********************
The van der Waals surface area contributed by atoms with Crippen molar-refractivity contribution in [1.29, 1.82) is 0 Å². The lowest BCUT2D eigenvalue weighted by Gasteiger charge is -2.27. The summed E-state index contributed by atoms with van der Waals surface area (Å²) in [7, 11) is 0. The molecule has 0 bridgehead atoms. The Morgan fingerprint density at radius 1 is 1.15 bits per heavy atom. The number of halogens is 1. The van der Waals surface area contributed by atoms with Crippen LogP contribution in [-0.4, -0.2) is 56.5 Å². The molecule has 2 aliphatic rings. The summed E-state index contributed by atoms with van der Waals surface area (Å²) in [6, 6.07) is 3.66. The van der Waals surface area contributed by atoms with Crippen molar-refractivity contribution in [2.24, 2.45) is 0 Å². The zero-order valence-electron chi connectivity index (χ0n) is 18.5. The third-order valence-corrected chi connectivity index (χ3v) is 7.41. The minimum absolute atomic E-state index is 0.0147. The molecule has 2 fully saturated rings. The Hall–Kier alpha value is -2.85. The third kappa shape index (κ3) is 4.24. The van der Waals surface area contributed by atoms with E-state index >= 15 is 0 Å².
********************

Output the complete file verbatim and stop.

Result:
The van der Waals surface area contributed by atoms with Crippen molar-refractivity contribution in [1.29, 1.82) is 0 Å². The lowest BCUT2D eigenvalue weighted by Gasteiger charge is -2.27. The summed E-state index contributed by atoms with van der Waals surface area (Å²) in [7, 11) is 0. The molecule has 0 bridgehead atoms. The Morgan fingerprint density at radius 1 is 1.15 bits per heavy atom. The number of halogens is 1. The van der Waals surface area contributed by atoms with Crippen LogP contribution in [-0.4, -0.2) is 56.5 Å². The molecule has 2 aliphatic rings. The summed E-state index contributed by atoms with van der Waals surface area (Å²) in [6, 6.07) is 3.66. The van der Waals surface area contributed by atoms with Crippen molar-refractivity contribution in [2.24, 2.45) is 0 Å². The zero-order valence-electron chi connectivity index (χ0n) is 18.5. The third-order valence-corrected chi connectivity index (χ3v) is 7.41. The minimum absolute atomic E-state index is 0.0147. The molecule has 2 fully saturated rings. The Hall–Kier alpha value is -2.85. The third kappa shape index (κ3) is 4.24. The van der Waals surface area contributed by atoms with E-state index >= 15 is 0 Å².